Note: n = 7; BO with AD: Bipolar Offspring with current or past history of affective disorder; BO without AD: Bipolar Offspring without a lifetime history of any affective disorder; CCO: Community Control Offspring; SD: standard deviation; IQR: interquartile range

Table 2 Clinical variables 

Note: n = 7; BO with AD: Bipolar Offspring with current or past history of affective disorder; BO without AD: Bipolar Offspring without a lifetime history of any affective disorder; CCO: Community Control Offspring; IQR: interquartile range; CGAS: Children’s Global Assessment Scale

In imaging studies is important to control other confounding factors, such as medications, drug use and prevalent comorbidities. In the present study the volumetric differences found out between groups were not influenced by the presence of psychotropic drugs or medications (none of the subjects took psychotropic medication or used drugs in the previous 6 months). However, we cannot rule out that some volumetric differences could be due to comorbidities such as ADHD, which involve nearby brain areas (Baroni & Castellanos, 2015; Krain & Castellanos, 2006; Liu et al., 2011).

Table 3 Comparison of normalized brain volumetry of frontal, cingulate and subcortical structures 

Note: n = 7; BO with AD: Bipolar Offspring with current or past history of affective disorder; BO without AD: Bipolar Offspring without a lifetime history of any affective disorder; CCO: Community Control Offspring; (L): Left. (R): Right; ES: Effect Size.

*ANCOVA adjusted by age.

Two neuroanatomical regions that could have their role as biological markers were found when comparing the CCO group with the two groups of BO: the right frontal pole (with greater volume in the BO) and the right globus pallidum (with lesser BO volume). A previous study of adult with BD and relatives from the “paisa region” showed a decrease in total brain volume, hippocampus, ventral diencephalon and corpus callosum, among other regions (Fears et al., 2015, 2014). Although in that study some findings pointed out similar regions to our study such as the cingulate and the middle frontal region, we cannot be considered this results as endophenotypes for two reasons: first, present methodology did not include MRI of parents, and second, our sample was constituted by adolescents that may have brains at different neurodevelopment stages (Casey, Jones, & Hare, 2008; Goddings et al., 2014).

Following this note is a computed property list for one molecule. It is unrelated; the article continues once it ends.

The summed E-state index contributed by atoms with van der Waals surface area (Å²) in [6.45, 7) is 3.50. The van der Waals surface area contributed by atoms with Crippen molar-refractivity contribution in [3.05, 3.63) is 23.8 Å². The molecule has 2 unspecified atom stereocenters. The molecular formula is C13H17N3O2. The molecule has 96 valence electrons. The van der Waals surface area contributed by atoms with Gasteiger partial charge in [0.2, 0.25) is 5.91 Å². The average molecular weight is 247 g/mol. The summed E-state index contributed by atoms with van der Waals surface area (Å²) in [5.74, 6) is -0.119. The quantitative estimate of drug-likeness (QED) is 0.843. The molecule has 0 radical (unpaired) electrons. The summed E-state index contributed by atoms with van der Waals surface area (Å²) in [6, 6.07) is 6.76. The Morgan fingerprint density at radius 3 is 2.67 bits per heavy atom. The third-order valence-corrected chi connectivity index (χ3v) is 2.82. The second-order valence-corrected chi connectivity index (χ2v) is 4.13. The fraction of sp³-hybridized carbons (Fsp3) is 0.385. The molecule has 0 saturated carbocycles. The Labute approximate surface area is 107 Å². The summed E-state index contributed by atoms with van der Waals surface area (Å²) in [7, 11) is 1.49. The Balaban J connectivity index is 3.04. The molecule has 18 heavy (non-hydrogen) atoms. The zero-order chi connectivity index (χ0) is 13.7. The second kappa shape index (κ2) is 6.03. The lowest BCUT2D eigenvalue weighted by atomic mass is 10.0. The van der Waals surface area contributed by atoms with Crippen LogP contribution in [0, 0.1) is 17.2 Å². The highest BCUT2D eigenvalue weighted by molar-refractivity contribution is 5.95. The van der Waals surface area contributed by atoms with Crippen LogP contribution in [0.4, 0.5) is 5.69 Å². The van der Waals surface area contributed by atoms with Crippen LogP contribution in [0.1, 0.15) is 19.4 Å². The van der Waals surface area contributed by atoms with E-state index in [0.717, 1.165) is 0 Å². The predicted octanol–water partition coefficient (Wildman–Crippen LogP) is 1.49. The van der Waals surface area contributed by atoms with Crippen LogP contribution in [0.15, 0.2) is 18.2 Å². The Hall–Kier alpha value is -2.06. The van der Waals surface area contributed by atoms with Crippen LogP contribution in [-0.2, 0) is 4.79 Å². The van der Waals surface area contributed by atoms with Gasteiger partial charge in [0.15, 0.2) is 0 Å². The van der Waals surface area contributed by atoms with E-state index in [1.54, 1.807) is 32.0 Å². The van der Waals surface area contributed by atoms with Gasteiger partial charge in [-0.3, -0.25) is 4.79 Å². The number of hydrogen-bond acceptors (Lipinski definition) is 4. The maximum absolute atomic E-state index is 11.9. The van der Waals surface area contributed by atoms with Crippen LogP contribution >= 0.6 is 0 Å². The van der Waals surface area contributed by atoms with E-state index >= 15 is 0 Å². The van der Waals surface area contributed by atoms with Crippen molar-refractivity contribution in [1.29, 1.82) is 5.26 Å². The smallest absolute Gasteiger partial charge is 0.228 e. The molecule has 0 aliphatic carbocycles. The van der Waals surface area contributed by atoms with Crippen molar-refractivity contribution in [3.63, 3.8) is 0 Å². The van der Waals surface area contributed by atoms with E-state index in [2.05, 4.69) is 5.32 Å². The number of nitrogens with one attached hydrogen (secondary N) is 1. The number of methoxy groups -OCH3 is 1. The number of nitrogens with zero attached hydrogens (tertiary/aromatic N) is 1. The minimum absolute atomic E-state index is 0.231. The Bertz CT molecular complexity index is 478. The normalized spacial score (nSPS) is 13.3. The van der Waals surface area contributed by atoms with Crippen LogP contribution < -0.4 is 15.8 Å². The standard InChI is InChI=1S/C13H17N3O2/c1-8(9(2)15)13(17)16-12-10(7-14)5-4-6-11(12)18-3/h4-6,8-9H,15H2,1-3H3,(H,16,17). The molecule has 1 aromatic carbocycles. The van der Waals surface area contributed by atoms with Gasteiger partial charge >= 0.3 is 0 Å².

The images quality provided by the Freesurfer MRI analysis is a strength of the present study; however, being a last generation technology, it decreases the possibility of making a direct comparison with volumetric studies prior to this technique (Fischi & Dale, 2000). Another strength is to analyze by effect size to increase the external validity of the study. Finally, a classification of the subjects was carried out in three study groups, which allowed to identify if the volumetric differences were associated to the BD or to the condition of bipolar descendent.

The authors acknowledge that one study limitation is sample size. In spite of this, an adequate control of the possible confounding factors was made. This is an exploratory study that delimited only subjects between 11 and 17 years old, which should be considered when extrapolating the data to other populations. “Paisa” population was studied, which increases the penetrance capacity of possible endophenotypes, but at the same time it makes our findings less comparable with other populations. Lastly, other studies with greater statistical power, that allow to extend and deepen these results, are required.

5. Conclusion

The present study was performed with the intention of finding volumetric differences in the frontolimbic neural network structures when comparing two groups of BO versus a CCO group. Significant differences were found in the right rostral middle frontal region, with a greater volume in the BO with AD group compared to the BO without AD group. Some further volumetric differences were found in the pars opercularis, isthmus, hippocampus, and anterior caudate cingulate regions. There are two anatomical regions that could be suggested as biological markers in this BO population: right frontal pole and right globus pallidum. More studies are needed in this population of high risk in order to improve accuracy and replicability of these findings.

7. Acknowledgment

1. All Families who participated in the study.

2. Instituto de Alta Tecnología Médica (IATM).

3. Comité para el Desarrollo de la Investigación de la Universidad de Antioquia (CODI).

4. Sustainability Strategy of the U. de A. Vice-Rector’s Office of Research.

5. Grupo de Investigación en Psiquiatría GIPSI.

6. Programa de Trastorno del Estado de Ánimo, Hospital Universitario de San Vicente Fundación.


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6. Funding This work was supported by the Comité para el Desarrollo de la Investigación de la Universidad de Antioquia (CODI), (“Comparación del perfil psicopatológico, neurocognitivo y neuroimaginológico, entre los hijos de pacientes bipolares tipo I y los hijos de padres controles”. Code 2014-1022). Medellin Colombia.

1The term “Paisa” refers to a culturally homogeneous population located in some states of Colombia (mainly Antioquia, Caldas, and Quindio).

Received: February 11, 2019; Accepted: July 29, 2019

*Corresponding author: Juan David Palacio-Ortiz Email: